3.4. Electrochemical sensor analysis for the traceability of olive oil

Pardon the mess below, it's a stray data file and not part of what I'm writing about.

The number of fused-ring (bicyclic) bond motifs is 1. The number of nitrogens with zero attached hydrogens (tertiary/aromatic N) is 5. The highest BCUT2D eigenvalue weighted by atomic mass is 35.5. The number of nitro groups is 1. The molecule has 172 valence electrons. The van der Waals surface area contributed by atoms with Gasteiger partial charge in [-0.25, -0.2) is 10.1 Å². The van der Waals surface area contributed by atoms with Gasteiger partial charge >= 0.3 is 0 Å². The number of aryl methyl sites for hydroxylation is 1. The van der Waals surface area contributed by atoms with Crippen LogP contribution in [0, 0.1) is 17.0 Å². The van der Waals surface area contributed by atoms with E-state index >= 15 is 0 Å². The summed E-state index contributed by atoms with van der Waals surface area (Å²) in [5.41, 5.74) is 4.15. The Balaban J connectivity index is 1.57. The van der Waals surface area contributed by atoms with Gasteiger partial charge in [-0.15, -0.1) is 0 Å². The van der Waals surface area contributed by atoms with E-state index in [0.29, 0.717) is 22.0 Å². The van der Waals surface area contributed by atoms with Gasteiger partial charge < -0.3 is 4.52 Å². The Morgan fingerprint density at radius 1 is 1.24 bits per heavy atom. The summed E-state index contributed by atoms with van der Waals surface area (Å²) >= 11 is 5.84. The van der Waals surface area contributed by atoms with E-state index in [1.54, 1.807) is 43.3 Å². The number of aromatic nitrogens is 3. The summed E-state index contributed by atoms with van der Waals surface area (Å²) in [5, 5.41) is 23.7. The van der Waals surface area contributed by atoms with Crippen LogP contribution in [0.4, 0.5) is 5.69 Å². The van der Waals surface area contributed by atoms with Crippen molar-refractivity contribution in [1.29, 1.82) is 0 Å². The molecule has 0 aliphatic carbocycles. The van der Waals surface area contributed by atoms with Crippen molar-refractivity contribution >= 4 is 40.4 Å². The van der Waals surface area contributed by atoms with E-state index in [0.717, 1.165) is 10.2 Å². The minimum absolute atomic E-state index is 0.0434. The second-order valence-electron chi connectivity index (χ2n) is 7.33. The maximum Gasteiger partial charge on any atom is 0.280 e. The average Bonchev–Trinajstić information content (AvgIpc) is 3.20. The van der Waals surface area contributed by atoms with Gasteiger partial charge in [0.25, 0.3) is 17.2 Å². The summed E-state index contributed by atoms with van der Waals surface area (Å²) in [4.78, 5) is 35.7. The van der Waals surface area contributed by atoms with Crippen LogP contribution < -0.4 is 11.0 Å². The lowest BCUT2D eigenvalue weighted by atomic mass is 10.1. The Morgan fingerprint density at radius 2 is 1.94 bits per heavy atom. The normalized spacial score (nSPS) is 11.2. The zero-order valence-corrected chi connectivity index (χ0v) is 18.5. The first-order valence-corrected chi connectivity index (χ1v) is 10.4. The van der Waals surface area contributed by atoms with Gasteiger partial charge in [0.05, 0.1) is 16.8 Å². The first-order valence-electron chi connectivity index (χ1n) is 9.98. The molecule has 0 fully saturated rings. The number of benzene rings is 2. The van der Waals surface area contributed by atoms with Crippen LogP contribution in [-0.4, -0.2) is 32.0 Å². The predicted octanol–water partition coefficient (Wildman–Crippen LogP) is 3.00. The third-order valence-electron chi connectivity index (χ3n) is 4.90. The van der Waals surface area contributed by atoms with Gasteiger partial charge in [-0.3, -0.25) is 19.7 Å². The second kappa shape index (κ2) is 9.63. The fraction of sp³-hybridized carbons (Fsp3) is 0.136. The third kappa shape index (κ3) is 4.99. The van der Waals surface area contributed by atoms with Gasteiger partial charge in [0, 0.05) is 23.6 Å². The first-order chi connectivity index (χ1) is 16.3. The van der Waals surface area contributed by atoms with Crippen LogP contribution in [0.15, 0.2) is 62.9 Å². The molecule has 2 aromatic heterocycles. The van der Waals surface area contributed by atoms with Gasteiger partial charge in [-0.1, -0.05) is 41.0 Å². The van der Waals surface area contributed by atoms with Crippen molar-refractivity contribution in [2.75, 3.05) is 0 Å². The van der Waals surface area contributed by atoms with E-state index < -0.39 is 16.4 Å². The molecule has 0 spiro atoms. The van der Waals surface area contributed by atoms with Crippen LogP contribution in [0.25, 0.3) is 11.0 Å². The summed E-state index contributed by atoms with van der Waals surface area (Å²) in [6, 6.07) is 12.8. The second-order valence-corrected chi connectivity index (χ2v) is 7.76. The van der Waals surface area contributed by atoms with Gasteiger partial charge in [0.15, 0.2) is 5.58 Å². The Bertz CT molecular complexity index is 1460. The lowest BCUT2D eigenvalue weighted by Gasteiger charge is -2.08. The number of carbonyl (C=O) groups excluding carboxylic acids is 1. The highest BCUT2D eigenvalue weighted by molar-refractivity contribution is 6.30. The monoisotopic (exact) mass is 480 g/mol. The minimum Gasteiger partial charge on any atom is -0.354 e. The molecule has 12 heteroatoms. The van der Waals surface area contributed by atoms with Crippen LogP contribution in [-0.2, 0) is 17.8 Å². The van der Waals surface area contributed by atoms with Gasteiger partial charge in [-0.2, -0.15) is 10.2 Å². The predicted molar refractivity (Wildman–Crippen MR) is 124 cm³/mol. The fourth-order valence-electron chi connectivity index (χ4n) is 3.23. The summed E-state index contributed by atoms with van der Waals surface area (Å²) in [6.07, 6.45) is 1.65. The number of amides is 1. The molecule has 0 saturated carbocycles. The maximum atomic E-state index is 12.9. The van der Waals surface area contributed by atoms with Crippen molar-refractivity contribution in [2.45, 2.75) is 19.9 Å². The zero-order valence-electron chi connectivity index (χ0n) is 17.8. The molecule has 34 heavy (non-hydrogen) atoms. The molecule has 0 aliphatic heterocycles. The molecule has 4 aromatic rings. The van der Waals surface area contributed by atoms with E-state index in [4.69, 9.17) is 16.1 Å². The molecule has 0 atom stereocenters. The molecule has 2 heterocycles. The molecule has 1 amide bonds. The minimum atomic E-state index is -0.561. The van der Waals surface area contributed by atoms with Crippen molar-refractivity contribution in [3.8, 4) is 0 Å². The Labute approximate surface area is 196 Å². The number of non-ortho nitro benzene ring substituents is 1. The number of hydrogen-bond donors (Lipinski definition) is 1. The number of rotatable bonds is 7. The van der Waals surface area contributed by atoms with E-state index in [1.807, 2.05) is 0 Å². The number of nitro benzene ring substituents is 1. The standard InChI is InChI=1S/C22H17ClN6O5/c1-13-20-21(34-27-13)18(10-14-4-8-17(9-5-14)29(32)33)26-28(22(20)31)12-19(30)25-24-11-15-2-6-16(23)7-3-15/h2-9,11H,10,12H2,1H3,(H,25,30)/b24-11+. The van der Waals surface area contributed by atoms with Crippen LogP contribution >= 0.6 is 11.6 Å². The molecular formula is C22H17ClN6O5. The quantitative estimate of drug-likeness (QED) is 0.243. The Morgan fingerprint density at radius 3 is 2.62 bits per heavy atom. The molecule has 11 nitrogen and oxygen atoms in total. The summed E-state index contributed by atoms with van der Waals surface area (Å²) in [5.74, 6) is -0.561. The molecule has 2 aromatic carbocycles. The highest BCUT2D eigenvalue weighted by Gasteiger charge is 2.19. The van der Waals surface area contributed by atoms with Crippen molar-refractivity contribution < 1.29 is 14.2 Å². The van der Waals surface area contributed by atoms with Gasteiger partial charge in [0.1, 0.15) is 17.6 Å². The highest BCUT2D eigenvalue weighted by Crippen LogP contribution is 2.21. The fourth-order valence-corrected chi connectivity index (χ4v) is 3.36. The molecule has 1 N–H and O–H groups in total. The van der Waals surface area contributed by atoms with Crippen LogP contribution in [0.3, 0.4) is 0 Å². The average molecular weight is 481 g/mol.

Electronic noses (e-noses) and electronic tongues (e-tongues) for liquid analysis, based on the organizational principles of biological sensory systems, developed rapidly during the last decade. E-noses and e-tongues crudely mimic the human smell and taste sensors (gas and liquid sensors) and their communication with the human brain. The human olfactory system is by far the more complex and contains thousands of receptors that bind odor molecules and can detect some odors at parts per trillion levels (Breer, 1997) and include between 10 and 100 million receptors (Deisingh et al., 2004). Apparently some of the receptors in the olfactory mucus can bind more than one odor molecule and in some cases one odor molecule can bind more than one receptor. This results in a mind-boggling amount of combinations that send unique signal patterns to the human brain. The brain then interprets these signals and makes a judgment and/or classification to identify the substance consumed, based in part, on previous experiences or neural network pattern recognition. The electronic nose often consists of non-selective sensors that interact with volatile molecules that result in a physical or chemical change that sends a signal to a computer which makes a classification based on a calibration and training process leading to pattern recognition. The non-selectivity of the sensors results in many possibilities for unique signal combinations, patterns or fingerprints. The human tongue contains sensors, in the form of 10,000 taste buds of 50–100 taste cells each (Deisingh et al., 2004) for sweet, sour, bitter, salty and umami and is much less complicated than the human olfactory system. The e-tongue then uses a range of sensors that respond to salts, acids, sugars, bitter compounds, etc. and sends signals to a computer for interpretation. The interpretation of the complex data sets from e-nose and e-tongue signals is accomplished by use of multivariate statistics. For non-linear responses, artificial neural networks (NAA) can be used for modeling the data. Biosensors are also being developed, but are not yet commercialized. In contrast to chemical sensing materials, that are broad spectrum to generate characteristic response patterns, there are biological systems. The problem with chemical sensors is that these systems are extensive, require large sample sizes for analysis, have low sensitivity and poor specificity compared with the human nose. The bioelectronic nose utilizes olfactory receptors as sensing mechanisms and are cell or protein-based to mimic a mammalian olfactory system (Lee and Park, 2010). Another type of sensing system is based on colorimetric sensor array built in disposable chips (Suslick et al., 2010). These arrays are based on the chemical interactions between the analyte and a chemical dye. They are being developed for volatile and non volatile molecules (Zhang et al., 2006; Zhang and Suslick, 2007; Musto et al., 2009) for applications by the food industry.